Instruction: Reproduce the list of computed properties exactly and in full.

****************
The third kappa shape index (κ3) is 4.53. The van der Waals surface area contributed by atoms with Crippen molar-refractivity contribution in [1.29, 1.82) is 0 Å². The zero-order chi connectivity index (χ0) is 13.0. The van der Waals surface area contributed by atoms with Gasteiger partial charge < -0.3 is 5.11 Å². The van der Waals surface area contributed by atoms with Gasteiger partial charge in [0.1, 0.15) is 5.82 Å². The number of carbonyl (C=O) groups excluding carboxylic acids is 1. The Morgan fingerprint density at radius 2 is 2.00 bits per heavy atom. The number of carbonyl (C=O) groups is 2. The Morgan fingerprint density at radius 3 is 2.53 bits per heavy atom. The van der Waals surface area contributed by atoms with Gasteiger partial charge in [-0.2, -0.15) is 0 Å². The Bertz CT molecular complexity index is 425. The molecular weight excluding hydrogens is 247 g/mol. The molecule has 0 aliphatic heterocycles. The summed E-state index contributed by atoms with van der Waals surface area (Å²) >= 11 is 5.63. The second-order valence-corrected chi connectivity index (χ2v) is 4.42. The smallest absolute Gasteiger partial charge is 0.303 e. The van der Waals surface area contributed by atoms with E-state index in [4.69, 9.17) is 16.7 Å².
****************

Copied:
The third kappa shape index (κ3) is 4.53. The van der Waals surface area contributed by atoms with Crippen molar-refractivity contribution in [1.29, 1.82) is 0 Å². The zero-order chi connectivity index (χ0) is 13.0. The van der Waals surface area contributed by atoms with Gasteiger partial charge < -0.3 is 5.11 Å². The van der Waals surface area contributed by atoms with Gasteiger partial charge in [0.1, 0.15) is 5.82 Å². The number of carbonyl (C=O) groups excluding carboxylic acids is 1. The Morgan fingerprint density at radius 2 is 2.00 bits per heavy atom. The number of carbonyl (C=O) groups is 2. The Morgan fingerprint density at radius 3 is 2.53 bits per heavy atom. The van der Waals surface area contributed by atoms with Gasteiger partial charge in [-0.2, -0.15) is 0 Å². The Bertz CT molecular complexity index is 425. The molecular weight excluding hydrogens is 247 g/mol. The molecule has 0 aliphatic heterocycles. The summed E-state index contributed by atoms with van der Waals surface area (Å²) >= 11 is 5.63. The second-order valence-corrected chi connectivity index (χ2v) is 4.42. The smallest absolute Gasteiger partial charge is 0.303 e. The van der Waals surface area contributed by atoms with E-state index in [4.69, 9.17) is 16.7 Å².